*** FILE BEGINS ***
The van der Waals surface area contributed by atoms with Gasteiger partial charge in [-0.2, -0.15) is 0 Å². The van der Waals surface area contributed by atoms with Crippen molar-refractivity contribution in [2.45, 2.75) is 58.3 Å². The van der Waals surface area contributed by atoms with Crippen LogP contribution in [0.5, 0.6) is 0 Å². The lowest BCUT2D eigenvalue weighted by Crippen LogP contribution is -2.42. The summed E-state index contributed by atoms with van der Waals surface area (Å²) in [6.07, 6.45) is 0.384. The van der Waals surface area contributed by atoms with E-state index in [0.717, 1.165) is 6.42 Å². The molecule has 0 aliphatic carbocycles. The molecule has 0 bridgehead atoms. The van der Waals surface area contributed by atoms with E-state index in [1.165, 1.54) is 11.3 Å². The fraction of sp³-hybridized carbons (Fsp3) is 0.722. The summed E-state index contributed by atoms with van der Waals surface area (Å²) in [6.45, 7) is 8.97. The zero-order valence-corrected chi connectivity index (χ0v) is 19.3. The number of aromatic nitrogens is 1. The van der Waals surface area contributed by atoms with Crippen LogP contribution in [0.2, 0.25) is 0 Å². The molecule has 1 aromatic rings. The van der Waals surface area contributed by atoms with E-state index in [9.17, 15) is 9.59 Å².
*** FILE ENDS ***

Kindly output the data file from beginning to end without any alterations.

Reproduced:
The van der Waals surface area contributed by atoms with Gasteiger partial charge in [-0.2, -0.15) is 0 Å². The van der Waals surface area contributed by atoms with Crippen molar-refractivity contribution in [2.45, 2.75) is 58.3 Å². The van der Waals surface area contributed by atoms with Crippen LogP contribution in [0.5, 0.6) is 0 Å². The lowest BCUT2D eigenvalue weighted by Crippen LogP contribution is -2.42. The summed E-state index contributed by atoms with van der Waals surface area (Å²) in [6.07, 6.45) is 0.384. The van der Waals surface area contributed by atoms with E-state index in [0.717, 1.165) is 6.42 Å². The molecule has 0 aliphatic carbocycles. The molecule has 0 bridgehead atoms. The van der Waals surface area contributed by atoms with E-state index in [1.165, 1.54) is 11.3 Å². The fraction of sp³-hybridized carbons (Fsp3) is 0.722. The summed E-state index contributed by atoms with van der Waals surface area (Å²) in [6.45, 7) is 8.97. The zero-order valence-corrected chi connectivity index (χ0v) is 19.3. The number of aromatic nitrogens is 1. The van der Waals surface area contributed by atoms with Crippen LogP contribution in [0.2, 0.25) is 0 Å². The molecule has 1 aromatic rings. The van der Waals surface area contributed by atoms with E-state index in [9.17, 15) is 9.59 Å².